Port of Long Beach gets funding for on-dock rail to lighten load from drayage fleet

A Pacific Harbor Line train ( Photo: PHL )

Funding aims to keep Port’s market share as more freight moves to intermodal and off the roads.

The Port of Long Beach is getting $14 million in government grants for a new on-dock rail project that aims to reduce drayage truck movements at the second largest U.S. port.

The Trade Corridor Enhancement Program, a California-administered state and federal program, will provide the funds, with the Port contributing another $11 million.

The funds will go to the ‘Pier G and J Double Track Access Project,” which aims to add a 9,000-foot departure track serving four of Long Beach’s six container terminals.

The Port of Long Beach says the project will increase utilization of the on-dock rail yards by adding double track capacity to simultaneously handle outbound and inbound trains.

When completed, the project will expand on-dock rail usage by approximately 157,000 twenty-foot equivalent units (TEUs) of container cargo annually, while reducing the need for 615 daily truck trips.

Port of Long Beach spokesperson Lee Peterson says the new project aims to improve intermodal freight velocity through Long Beach. He says the Port aims to have 35% of container freight moved through on-dock rail, up from the 25% share currently handled.

“As we look forward to additional cargo moving through this gateway, we need projects like this to enhance our on-dock rail capacity and handle that additional freight,” Peterson said.

The project will serve the largest terminals at the Port of Long Beach.

Pier G is the site of the K-Line’s (TYO: 9107) International Transportation Services (ITS)terminal, which serves container ships up to 14,000 teu capacity.

Pier J houses SSA Marine’s Pacific Container Terminal (PCT), which handles ships up to 18,000 teu.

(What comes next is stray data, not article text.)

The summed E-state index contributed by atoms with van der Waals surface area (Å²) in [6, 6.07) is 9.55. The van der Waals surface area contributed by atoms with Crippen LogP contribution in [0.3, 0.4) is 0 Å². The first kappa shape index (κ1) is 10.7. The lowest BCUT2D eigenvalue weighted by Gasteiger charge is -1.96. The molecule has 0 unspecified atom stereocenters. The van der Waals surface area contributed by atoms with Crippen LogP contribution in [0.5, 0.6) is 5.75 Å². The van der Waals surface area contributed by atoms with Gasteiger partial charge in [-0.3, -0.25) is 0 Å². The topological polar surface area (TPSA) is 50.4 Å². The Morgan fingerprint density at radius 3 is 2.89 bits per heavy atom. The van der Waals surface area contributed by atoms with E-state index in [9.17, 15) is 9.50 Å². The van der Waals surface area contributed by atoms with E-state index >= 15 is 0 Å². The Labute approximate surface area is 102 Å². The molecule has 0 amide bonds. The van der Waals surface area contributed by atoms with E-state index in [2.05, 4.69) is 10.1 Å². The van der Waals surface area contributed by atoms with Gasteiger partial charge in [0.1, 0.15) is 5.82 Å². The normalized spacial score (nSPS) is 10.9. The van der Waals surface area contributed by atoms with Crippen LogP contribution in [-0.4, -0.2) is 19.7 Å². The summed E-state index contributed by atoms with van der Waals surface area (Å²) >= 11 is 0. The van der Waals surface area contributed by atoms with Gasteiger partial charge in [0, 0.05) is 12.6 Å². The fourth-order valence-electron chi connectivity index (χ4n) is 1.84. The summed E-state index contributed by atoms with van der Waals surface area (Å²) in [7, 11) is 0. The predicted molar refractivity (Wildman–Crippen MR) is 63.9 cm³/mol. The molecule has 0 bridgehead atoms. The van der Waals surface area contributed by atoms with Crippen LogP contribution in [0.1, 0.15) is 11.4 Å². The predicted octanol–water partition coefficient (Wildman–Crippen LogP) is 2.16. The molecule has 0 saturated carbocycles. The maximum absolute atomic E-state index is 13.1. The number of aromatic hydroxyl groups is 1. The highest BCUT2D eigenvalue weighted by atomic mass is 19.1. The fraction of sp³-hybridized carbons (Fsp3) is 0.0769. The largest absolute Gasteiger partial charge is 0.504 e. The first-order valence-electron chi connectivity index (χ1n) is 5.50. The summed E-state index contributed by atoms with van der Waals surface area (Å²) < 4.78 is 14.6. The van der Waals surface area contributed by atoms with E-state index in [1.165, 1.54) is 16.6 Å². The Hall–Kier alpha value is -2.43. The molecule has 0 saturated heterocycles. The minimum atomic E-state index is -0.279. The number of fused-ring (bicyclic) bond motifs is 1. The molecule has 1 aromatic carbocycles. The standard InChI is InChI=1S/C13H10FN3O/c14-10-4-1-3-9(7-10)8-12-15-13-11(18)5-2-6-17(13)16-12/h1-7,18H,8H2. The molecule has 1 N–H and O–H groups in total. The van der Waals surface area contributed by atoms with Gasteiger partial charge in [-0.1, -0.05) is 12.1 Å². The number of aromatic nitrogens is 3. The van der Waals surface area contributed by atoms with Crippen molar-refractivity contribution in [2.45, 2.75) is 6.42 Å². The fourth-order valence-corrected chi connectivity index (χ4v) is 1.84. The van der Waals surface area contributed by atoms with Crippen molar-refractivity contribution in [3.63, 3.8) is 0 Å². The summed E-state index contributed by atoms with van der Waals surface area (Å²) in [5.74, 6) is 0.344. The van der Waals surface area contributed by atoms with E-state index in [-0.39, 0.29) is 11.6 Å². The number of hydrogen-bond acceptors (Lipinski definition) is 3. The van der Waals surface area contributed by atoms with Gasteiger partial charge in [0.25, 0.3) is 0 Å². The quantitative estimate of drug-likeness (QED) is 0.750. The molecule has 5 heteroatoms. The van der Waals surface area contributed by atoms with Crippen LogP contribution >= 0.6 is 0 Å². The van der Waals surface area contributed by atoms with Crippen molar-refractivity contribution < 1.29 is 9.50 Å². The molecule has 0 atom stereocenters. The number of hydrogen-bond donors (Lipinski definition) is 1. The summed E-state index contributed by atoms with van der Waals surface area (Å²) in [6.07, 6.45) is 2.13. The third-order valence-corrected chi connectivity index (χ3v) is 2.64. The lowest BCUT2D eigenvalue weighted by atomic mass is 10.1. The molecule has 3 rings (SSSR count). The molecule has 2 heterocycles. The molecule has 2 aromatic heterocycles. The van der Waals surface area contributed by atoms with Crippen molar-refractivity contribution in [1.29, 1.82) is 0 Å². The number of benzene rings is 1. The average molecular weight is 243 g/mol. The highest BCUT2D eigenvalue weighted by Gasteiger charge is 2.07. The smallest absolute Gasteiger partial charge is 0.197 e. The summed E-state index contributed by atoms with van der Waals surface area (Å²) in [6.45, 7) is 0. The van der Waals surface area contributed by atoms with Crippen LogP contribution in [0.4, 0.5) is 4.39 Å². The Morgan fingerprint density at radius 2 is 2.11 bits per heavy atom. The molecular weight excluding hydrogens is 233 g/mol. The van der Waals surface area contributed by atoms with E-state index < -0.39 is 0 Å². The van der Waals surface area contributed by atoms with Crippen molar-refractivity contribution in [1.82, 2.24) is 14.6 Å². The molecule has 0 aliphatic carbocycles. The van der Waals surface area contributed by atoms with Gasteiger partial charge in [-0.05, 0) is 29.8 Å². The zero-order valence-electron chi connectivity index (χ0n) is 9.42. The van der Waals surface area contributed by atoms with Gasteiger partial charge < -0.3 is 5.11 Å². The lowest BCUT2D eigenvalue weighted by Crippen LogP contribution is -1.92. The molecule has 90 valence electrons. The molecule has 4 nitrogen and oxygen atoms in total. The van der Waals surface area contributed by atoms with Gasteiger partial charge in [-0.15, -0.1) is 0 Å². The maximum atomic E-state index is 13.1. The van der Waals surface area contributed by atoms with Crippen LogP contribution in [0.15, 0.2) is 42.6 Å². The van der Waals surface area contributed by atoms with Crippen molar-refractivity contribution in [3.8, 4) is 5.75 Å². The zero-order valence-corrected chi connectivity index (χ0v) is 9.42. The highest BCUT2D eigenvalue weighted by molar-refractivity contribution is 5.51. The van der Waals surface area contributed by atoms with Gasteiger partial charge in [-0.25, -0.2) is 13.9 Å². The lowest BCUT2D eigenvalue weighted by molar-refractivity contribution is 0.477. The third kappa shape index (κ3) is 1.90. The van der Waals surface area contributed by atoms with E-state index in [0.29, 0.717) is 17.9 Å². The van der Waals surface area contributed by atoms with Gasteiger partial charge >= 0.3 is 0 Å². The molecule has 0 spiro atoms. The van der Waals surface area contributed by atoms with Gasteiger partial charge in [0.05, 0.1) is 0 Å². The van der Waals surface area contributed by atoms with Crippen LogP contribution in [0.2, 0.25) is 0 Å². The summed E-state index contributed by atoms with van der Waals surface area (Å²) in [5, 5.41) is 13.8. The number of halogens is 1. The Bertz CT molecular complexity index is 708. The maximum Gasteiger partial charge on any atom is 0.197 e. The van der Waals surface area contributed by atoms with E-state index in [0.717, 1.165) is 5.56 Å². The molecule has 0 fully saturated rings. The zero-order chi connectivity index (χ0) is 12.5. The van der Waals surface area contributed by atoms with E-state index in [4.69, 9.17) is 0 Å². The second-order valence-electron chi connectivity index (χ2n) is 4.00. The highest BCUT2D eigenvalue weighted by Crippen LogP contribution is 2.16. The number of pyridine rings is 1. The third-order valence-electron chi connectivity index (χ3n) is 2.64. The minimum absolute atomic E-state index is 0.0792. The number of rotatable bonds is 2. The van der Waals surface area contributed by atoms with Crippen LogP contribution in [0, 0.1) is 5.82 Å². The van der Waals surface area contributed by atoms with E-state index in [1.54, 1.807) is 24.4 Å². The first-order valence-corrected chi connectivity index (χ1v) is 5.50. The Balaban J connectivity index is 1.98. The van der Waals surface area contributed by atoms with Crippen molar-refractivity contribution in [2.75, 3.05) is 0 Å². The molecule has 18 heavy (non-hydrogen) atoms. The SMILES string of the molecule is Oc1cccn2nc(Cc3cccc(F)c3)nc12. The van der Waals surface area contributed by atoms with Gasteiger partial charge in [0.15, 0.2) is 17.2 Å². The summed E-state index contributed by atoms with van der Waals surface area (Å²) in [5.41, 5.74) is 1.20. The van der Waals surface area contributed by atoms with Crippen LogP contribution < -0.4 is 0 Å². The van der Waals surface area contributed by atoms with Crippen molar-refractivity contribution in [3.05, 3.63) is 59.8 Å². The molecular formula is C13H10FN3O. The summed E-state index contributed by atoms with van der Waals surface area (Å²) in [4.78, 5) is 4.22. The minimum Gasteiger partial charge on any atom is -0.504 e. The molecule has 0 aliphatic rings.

The project will also improve freight movements through the Long Beach Container Terminal, which is being put up for sale by its owner Cosco Shipping Holdings and can handle up to 22,000 teu ships.

 ( Source: Harbor Trucking Association )
( Source: Harbor Trucking Association )

The project should mean more volume for Pacific Harbor Line, the short-line railroad serving the Ports of Long Beach and Los Angeles. A representative of Pacific Harbor Line’s owner Anacostia Rail Holdings was unavailable to comment by presstime.

The project is scheduled to start construction by the end of 2019 and be completed by mid-2021.

All in, the Port says it’s spending $1 billion to improve its rail infrastructure.

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Michael Angell, Bulk and Intermodal Editor

Michael Angell covers maritime, intermodal and related topics for FreightWaves. His interest in transportation stretches back several generations. One great-grandfather was a dray horseman along the New York waterfront and another was a railway engineer in Texas. More recently, Michael has written about the shipping industry for TradeWinds, energy markets for Oil Price Information Service, and general business topics for FactSet Mergerstat and Investor's Business Daily. When he is not stuck in the office, he enjoys tours of ports, terminals, and railyards.